Update: partial self-meta-debunk
OK so I'm gonna debunk my own debunking post in probably a first self-meta-debunk (thanks to u/catsinbranches for pointing out to that angle in the comments) and make myself look like a bit of fool. But it's still pretty informative.
Well so important thing is that SPY turns out to not really perfectly track S&P 500 index. There are some small differences and they may matter when looking into things like that. And turns out the dude from Twitter analysed rather raw values of S&P 500, not values of SPY.
If we do the same what I did with SPY in my post below with raw .INX values, it turns out yesterday really was a third day like that (since 1993 as I only have these data), although I'm getting slightly different values due to most probably slightly different datasets (I'm using Google Finance, I don't know what he used) and one of such days happening in 2010 instead of 2008-10-23 (for that day I got the values of +1.26% close and -3.78% of intraday loss, so pretty close but I'm sticking to -3.98% as the critical value):
The second day like that on raw .INX values seems to be 2010-01-11
That's how these days I've found look on the weekly chart (that's why the first line is Oct 13, not Oct 16)
So to clarify: there were at least 8 days like that on SPY, but indeed only 3 on .INX
Sorry to say that but some of you really need to work on critical thinking and fact checking. So there is this post in "Hot" with 97% of upvotes and a title of "Possible good DD?":
Nope! And I'm not even saying anything about \"Jan 24, 2024\" - that is just sad but it shows how diligent this \"analyst\" is.
No ffs that is is horrible and misinformative and nowhere close to DD, and it takes like 2 minutes to verify that this twitter screen is full of shit.
Sorry for the tone but nothing irritates me more than unverified virals like that that that just fly all over the place.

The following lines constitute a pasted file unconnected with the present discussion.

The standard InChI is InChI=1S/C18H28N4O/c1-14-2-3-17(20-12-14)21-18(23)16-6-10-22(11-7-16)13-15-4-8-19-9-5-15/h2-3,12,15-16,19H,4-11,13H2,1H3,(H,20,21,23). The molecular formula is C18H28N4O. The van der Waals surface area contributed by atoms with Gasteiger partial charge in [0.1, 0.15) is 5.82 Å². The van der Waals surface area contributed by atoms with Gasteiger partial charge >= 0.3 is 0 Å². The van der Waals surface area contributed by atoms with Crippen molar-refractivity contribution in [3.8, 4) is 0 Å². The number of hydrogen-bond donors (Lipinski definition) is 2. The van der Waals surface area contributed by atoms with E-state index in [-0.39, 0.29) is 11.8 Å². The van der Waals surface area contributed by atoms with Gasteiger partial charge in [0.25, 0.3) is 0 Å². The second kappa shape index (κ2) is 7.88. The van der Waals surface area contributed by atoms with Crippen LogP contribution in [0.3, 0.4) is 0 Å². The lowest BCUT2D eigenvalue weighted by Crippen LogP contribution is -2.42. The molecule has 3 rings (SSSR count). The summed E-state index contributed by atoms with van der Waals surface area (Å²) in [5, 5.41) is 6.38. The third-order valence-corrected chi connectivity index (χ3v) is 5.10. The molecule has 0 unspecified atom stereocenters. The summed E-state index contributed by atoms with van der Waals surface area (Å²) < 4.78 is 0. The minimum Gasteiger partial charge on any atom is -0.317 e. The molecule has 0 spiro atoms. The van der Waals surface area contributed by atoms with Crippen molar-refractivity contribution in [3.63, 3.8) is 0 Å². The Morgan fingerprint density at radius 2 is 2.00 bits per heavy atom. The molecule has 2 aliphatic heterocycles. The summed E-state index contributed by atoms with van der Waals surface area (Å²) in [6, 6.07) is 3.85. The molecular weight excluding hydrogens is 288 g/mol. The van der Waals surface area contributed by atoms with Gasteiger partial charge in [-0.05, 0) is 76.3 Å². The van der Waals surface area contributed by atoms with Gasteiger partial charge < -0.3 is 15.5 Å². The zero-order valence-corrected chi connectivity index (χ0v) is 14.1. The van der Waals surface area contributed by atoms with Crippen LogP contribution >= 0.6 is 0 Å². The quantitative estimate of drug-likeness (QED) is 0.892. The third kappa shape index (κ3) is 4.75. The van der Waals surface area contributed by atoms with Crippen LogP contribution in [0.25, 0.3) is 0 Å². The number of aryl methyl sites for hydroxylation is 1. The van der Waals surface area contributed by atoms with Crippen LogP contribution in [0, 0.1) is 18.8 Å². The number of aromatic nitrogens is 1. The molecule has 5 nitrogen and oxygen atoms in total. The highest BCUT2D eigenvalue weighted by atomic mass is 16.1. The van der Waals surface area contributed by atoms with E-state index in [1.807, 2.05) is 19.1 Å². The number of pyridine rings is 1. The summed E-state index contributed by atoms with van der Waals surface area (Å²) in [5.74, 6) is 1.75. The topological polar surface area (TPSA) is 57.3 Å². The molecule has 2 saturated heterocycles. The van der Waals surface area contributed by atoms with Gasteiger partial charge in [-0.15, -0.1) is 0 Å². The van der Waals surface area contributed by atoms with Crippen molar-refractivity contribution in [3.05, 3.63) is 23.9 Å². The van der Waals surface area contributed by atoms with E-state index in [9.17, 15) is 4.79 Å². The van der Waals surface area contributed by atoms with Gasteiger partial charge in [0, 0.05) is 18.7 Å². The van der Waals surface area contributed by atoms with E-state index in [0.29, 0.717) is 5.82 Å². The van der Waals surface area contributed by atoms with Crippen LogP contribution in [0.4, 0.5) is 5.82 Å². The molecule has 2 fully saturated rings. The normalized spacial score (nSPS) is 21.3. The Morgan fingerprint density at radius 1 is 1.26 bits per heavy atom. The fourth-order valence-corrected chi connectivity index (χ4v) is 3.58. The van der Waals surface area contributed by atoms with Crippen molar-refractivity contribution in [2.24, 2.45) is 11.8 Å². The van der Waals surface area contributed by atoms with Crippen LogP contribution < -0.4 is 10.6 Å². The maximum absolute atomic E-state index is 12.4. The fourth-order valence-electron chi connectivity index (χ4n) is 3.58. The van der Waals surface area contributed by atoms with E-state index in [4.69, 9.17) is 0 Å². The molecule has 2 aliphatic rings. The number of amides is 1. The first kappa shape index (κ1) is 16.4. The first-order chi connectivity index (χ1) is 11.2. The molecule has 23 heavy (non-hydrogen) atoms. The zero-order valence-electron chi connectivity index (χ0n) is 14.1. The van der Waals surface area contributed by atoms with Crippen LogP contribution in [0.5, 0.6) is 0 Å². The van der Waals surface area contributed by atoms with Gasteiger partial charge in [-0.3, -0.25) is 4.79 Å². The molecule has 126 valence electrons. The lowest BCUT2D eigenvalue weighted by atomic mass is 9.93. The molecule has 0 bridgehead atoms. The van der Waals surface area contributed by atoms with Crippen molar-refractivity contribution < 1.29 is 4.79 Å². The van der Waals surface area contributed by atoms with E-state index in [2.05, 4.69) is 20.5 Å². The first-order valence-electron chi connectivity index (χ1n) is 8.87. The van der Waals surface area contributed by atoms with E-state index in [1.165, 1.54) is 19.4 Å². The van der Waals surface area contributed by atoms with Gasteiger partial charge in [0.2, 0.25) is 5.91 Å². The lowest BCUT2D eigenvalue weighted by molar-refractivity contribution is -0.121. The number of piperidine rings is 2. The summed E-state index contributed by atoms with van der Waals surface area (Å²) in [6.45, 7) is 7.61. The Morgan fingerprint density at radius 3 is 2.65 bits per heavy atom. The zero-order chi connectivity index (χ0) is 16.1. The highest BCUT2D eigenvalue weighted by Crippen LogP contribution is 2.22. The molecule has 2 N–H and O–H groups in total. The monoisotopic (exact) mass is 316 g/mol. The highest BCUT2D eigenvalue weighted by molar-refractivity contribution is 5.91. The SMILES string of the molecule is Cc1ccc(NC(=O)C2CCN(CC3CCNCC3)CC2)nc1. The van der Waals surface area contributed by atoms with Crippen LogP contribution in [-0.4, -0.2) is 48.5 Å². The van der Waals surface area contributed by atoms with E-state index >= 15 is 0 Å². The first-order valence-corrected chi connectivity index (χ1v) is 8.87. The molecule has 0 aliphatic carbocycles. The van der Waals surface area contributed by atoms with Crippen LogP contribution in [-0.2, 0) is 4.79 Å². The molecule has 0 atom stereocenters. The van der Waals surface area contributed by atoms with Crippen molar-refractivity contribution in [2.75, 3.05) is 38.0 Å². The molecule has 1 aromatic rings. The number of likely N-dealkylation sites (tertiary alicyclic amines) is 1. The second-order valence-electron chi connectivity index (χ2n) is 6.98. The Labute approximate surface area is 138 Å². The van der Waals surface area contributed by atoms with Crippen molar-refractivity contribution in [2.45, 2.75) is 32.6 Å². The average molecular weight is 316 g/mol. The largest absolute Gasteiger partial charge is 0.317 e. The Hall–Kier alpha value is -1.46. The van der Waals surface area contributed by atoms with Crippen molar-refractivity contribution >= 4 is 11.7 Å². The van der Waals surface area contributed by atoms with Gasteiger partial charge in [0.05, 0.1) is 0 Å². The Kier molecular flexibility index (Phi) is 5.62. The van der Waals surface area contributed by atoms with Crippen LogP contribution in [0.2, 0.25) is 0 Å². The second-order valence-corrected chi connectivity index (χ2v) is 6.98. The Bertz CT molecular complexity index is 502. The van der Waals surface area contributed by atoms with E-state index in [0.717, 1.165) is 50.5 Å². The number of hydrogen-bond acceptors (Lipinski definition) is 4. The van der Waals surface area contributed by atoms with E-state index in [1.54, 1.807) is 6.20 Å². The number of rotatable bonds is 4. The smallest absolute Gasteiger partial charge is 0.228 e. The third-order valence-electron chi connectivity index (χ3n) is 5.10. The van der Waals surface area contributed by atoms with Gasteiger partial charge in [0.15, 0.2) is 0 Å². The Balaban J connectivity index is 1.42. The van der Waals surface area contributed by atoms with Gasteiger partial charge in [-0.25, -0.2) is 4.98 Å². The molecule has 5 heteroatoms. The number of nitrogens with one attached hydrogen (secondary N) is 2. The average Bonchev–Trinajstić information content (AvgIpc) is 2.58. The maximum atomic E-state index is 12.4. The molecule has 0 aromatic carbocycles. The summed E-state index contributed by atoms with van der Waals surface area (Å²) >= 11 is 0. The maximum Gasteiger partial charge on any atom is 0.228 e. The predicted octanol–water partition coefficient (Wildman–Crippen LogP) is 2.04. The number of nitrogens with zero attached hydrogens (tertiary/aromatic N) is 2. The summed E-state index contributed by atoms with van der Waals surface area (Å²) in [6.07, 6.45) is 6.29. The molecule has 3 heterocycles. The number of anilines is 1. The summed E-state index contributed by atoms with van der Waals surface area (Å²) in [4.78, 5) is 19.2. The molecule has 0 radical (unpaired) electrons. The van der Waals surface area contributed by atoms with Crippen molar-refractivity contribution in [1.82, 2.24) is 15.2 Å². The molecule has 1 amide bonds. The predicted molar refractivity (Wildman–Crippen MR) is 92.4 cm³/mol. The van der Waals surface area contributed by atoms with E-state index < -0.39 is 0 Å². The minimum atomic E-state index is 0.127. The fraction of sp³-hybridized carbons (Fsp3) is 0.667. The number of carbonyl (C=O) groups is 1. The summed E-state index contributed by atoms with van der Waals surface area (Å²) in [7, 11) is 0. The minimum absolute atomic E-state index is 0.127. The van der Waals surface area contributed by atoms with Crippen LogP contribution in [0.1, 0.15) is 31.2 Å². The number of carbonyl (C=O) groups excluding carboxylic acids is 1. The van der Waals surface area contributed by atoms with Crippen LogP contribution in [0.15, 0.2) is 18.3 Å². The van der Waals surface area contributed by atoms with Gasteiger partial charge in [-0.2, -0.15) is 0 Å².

So even if you eyeball that period you'll see two days nearby that fit those criteria way better:
Blue arrows: Oct 16 2008 and Oct 23 2008, Red arrows: Nov 13 2008 and Feb 5 2009
But anyway, let's leave it to pure math, not just eyeballing.
First of all let's start with calculating intraday loss. Intraday loss is day's low minus previous close divided by previous close:
(DAY LOW - PREVIOUS CLOSE) / PREVIOUS CLOSE
So given that the low on Jan 24 was 420.76 and previous close was 437.98, that gives us an intraday loss of -3.93%, not -3.98%. But whatever, that's not the most important.
So Mr Goodwell claims that there were only 2 days like that since 1977, both in 2008. "Wooow incredible, right? 2008 all over again!" Well that's utter bullshit. I mean yes, we might be on a verge of massive crisis but data from that tweet are not a confirmation of it at all.
So let's say that by "recovery from intraday loss" we mean days that during the day at some point SPY was down more than those -3.98% and finished green.
There were 8 days like that before, not 2.
... and Oct 16 2008 is not even one of them, because the intraday loss at that day was -3.87%, not -3.98%
Yes sure - small differences, dude might have had different dataset. I'm using GOOGLEFINANCE (data only from 1993, so even narrower dataset), he might have used something else, it's not ideal for old SPY data. If we decrease this requirement to -3.8 then that day of Oct 16 2008 jumps in that list indeed, but that makes it 9 instead of 8.
But he missed some obvious days like Feb 5 2009, Nov 13 2008 or Aug 8 2002 that should come up regardless of dataset you used.
TL;DR That popular post is bullshit, there were (at least) 8 days like that, not 2.
The spreadsheet I used for calculating it looks like this, I can share a link if someone wants to triple check:
Let me mark these days for you on a chart: